into the bladder. This X-ray test can diagnose VUR and identify
problems with the bladder or urethra.
A cystoscope uses lenses and a light source within a tube
inserted through the urethra to directly view the inside of the
bladder. It's used when other tests or symptoms indicate a
possible bladder abnormality.
Opaque dye is injected into a vein and then X-rays are taken to
follow the course of the dye through the urinary system. Although
this test is still used sometimes, the renal ultrasound and renal
scan have replaced intravenous pyelogram in most cases.
Because VUR can lead to kidney infection (pyelonephritis) and
subsequent kidney damage, children with the condition must be
monitored closely. Usually, surgery isn't necessary because
many kids will outgrow the condition. Even in those who don't,
surgery may be unnecessary because antibiotics are often successful
in warding off UTIs.
The most common type of surgery to correct VUR is
, in which one or both ureters are reattached to the bladder to
decrease backflow of urine from the bladder to the ureters and
kidneys. Although the success of ureteral reimplantation is greater
than 90%, only those who have recurrent UTIs while on antibiotic
prophylaxis (preventive therapy) will be considered for
Blockages can interfere with normal urine flow, which serves to
wash bacteria out of the urinary tract. Because severe blockages in
the ureter or the urethra may ultimately lead to repeated kidney
infections and kidney damage, they may require surgical
are another source of blockage that may obstruct the path of
When anatomical defects have been ruled out, antibiotics may be
prescribed for months or even years to prevent recurrent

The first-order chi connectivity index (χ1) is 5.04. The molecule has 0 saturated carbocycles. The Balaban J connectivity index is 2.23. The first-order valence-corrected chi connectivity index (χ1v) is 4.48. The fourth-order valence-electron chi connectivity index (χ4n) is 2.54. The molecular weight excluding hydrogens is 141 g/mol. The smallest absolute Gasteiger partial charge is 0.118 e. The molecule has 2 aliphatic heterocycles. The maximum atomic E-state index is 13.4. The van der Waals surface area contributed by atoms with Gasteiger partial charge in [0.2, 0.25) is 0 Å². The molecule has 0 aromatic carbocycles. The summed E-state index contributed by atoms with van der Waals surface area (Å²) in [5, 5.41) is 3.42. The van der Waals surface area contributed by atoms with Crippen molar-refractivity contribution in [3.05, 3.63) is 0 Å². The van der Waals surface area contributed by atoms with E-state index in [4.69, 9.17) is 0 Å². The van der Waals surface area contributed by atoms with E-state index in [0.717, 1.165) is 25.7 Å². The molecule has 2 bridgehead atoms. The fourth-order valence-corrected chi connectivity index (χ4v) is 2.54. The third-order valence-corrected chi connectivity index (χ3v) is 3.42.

The Future for Managing Recurrent UTIs
Doctors have started to use a less-invasive way to correct VUR
than implantation. The procedure involves the injection of such
materials as Teflon, Delflux, or collagen through a cystoscope.
This procedure was considered experimental a few years ago, but is
rapidly gaining wider acceptance.
Recent studies have found that women and children who get
recurrent UTIs may lack certain immunoglobins (a group of proteins
that fight infections). Some researchers are optimistic that a
vaccine may be developed that could help boost production of
antibodies that fight UTIs. A promising vaccine that would protect
(the most common bacterium that causes UTIs) is being tested.
Additional things to consider to help prevent recurrent UTIs in
Encourage kids to drink 8 to 10 glasses of water and other
fluids per day. Cranberry juice is often suggested because it may
from attaching to the walls of the bladder. Always ask your doctor,
though, if your child should drink cranberry juice because it can
interfere with some
Vitamin C acidifies the urine, making the environment less
friendly to bacteria. Vitamins designed for kids are generally
safe, but always ask your doctor before increasing the dose beyond
the currently recommended daily allowance.
No Bubble Baths
Kids should avoid bubble baths and perfumed soaps because they
can irritate the urethra.
Frequent Diaper Changes
Kids in diapers should be changed frequently to prevent stool
from having prolonged contact with the genital area, which can
increase the chance that bacteria will move up the urethra and into
Proper Wiping Technique
In females, wiping from front to back after using the toilet
will reduce exposure of the urethra to UTI-causing bacteria in the
Breathable cotton underwear is less likely to encourage
bacterial growth near the urethra than nylon or other fabrics.
Frequent Bathroom Visits
Some kids may object to using the school bathroom or may become
so engrossed in a project that they delay urination. Kids with UTIs
should urinate at least every 3 to 4 hours to help flush bacteria
from the urinary tract.
Your doctor may advise performing another urine culture after
treatment of a UTI is completed to be sure that the infection has
When to Call the Doctor
As soon as you suspect a UTI in your child, it's important
to contact your doctor.
If your child suffers from recurrent UTIs, consult a pediatric
nephrologist or urologist who can perform a thorough evaluation
and, if necessary, order tests for urinary system abnormalities. In
the meantime, follow your doctor's instructions for treating a
Larissa Hirsch, MD
Date reviewed: November 2006
Note: All information is for educational purposes only. For specific medical advice,
diagnoses, and treatment, consult your doctor.